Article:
In addition to following trends, AQR uses signals to help it spot those that have become overextended. "That tells us where the trend might have gone on too long or moved too quickly," Hurst says. "We try to identify if a reversal might occur and if it will be larger than normal."
Earlier this year, the firm's signals pointed to potential risk in the Japanese market. After years of stagnating, the Nikkei had finally perked up in mid-2012, due to the weaker yen. But several months into this reversal of fortune, AQR's managers thought that there wasn't as much upside to be had in Japan as there was at the beginning of the trend. "We were still betting on the trend to continue," Hurst says. "But we bet less, because we didn't view it as a good risk/reward signal."
Hurst doesn't discriminate against any of the asset classes, even though at any given time he expects one or another to outperform. He says that many asset classes can be similarly risky - and offer similar returns - over the long run, "but it varies a lot through time," he notes. Over five to 10 years, equities (via both long and short positions) should produce the same amount of risk and the same return as, say, commodities or currencies, he argues.
The team is equally active in the different asset classes. Other managed futures funds tend to concentrate on one or two asset classes where they have developed expertise.
Of course there are times when markets prefer one asset class to another. "Because it's a trend following strategy, [the fund is] positively correlated in up markets and negatively correlated in down markets," Hurst explains.
The fund has about 120 positions. "And not one of them dominates," Hurst insists. In the first quarter, the managers were long on Japanese and U.S. equities. That paid off well as those markets rallied. In the second quarter, AQR Managed Futures shorted gold and other commodities like copper and some agriculture. And a short of the Australian dollar vs. the New Zealand dollar helped that quarter's performance, as slumping commodity prices and worries over a weaker economy in China weakened the Australian dollar.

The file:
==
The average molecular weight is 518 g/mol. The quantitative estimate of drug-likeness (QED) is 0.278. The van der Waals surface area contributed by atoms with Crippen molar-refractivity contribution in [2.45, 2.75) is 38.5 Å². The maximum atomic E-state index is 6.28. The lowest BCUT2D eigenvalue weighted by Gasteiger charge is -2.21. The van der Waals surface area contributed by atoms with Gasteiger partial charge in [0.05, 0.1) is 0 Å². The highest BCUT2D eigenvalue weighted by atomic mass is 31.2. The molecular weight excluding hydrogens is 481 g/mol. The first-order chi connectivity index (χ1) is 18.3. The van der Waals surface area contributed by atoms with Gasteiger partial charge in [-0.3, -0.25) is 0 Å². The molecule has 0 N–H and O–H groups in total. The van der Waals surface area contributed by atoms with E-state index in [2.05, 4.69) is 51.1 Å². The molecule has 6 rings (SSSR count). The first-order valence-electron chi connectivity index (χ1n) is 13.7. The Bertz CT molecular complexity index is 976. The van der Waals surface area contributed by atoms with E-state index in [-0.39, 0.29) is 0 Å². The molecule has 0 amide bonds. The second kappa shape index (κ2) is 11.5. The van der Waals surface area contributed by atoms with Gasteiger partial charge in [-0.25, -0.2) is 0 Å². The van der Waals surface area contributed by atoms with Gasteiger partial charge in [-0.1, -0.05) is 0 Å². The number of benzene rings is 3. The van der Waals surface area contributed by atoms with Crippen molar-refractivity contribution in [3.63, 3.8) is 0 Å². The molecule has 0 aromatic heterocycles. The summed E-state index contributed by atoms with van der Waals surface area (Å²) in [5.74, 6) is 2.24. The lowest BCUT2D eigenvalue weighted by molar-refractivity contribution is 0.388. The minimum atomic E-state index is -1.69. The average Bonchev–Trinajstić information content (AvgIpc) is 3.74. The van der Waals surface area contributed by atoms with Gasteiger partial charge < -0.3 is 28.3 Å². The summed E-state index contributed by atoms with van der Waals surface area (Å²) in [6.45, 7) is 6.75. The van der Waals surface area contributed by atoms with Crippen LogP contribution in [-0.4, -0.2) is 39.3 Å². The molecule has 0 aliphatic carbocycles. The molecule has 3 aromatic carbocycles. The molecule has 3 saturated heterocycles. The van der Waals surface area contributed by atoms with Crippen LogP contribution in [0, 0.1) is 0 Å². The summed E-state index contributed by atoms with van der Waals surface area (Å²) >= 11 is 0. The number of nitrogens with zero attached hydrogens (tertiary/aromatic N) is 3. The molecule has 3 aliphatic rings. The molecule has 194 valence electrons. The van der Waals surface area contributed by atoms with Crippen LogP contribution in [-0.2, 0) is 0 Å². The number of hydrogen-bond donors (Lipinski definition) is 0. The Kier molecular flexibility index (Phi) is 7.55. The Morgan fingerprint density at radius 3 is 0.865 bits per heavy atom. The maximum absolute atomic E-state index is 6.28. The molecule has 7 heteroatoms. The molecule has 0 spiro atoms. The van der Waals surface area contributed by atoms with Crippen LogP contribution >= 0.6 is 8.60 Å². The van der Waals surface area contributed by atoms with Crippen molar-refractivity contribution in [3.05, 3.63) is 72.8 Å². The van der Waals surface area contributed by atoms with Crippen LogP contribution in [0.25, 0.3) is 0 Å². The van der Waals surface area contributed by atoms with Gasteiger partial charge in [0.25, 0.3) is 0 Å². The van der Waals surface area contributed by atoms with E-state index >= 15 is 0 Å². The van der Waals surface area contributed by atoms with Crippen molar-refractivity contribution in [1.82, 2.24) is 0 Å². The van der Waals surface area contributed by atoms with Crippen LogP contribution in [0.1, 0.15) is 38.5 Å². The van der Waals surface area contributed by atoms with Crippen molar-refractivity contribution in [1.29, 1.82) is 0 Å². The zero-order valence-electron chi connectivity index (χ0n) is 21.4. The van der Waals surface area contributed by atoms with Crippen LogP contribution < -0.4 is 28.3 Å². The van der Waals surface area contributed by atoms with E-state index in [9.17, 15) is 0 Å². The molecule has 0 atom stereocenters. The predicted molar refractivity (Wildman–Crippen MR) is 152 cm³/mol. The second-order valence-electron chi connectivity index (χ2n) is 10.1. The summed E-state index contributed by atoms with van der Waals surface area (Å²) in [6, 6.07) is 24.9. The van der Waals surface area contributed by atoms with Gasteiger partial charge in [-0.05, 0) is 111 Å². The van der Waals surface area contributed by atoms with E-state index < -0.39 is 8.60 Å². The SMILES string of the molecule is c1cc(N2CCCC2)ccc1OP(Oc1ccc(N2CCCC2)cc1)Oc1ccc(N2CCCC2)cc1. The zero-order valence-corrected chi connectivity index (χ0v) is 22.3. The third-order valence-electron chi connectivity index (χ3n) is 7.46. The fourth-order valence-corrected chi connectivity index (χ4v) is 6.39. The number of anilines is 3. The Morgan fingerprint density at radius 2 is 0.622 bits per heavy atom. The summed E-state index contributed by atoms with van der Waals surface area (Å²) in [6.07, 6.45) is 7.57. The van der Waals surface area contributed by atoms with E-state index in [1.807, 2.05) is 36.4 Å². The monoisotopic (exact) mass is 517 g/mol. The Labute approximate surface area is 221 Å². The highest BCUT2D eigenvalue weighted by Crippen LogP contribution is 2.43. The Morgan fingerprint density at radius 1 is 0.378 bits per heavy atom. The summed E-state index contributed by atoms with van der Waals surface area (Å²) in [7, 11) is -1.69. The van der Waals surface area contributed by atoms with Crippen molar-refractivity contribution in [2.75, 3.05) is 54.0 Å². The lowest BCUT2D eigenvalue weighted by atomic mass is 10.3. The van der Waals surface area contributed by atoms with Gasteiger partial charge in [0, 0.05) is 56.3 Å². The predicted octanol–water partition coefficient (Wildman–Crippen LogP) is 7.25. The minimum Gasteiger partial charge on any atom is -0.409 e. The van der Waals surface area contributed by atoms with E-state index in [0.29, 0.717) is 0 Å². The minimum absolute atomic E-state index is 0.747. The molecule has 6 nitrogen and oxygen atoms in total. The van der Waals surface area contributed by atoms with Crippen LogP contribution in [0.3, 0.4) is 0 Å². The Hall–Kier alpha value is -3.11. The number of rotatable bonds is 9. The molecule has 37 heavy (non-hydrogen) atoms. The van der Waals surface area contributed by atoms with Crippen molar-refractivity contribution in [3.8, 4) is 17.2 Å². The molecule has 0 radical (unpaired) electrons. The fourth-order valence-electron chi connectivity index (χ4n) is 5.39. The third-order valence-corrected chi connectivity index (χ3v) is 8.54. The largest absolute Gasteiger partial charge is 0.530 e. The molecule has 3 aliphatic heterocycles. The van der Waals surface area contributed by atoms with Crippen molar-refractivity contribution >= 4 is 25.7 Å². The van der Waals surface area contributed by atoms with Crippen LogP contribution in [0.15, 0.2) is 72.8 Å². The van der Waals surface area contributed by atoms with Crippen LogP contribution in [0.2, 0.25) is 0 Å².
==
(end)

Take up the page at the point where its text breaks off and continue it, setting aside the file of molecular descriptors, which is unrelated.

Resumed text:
Not all the fund's calls proved right. A short of the euro earlier in the year failed when eurozone countries moved away from austerity measures toward more stimulus spending, leading the currency to rally. And a position in Canadian stocks didn't do well when the market there fell because of declining commodity prices. But at the same time, the fund successfully followed overextended signals to short fixed-income bets.
The best climate for the managed futures fund is "a market that is generally rising, but choppy along the way," Hurst says. "If you're more focused on the short term, you would lose, but if you're focused on the long term, you can take advantage of that trend."
To be sure, managed futures funds aren't for every advisor or client. But for those who cannot stomach severe losses, a well-managed fund with relatively low expenses is an option worth investigating. And even then, a managed futures fund should just be a small slice of an overall portfolio, helping to smooth out returns when markets turn dicey.
Ilana Polyak, a Financial Planning contributing writer in Northampton, Mass., has also written for The New York Times, Money and Kiplinger's.
Brian Hurst, AQR Managed Futures Strategy
Credentials: B.S. in economics, Wharton School at University of Pennsylvania
Experience: Co- portfolio manager, AQR Managed Futures Strategy fund (2010-present); principal, AQR Capital Management (1998-present); associate, Goldman Sachs (1994-1998)
Inception of fund: January 2010
Style: Managed futures
AUM: $4.6 billion
1- and 3-year performance as of Aug. 28: 6.91%, 2.78%
Expense ratio: 1.5%
Front load: None
Minimum investment: $1 million
Alpha: 3.29 vs. S&P 500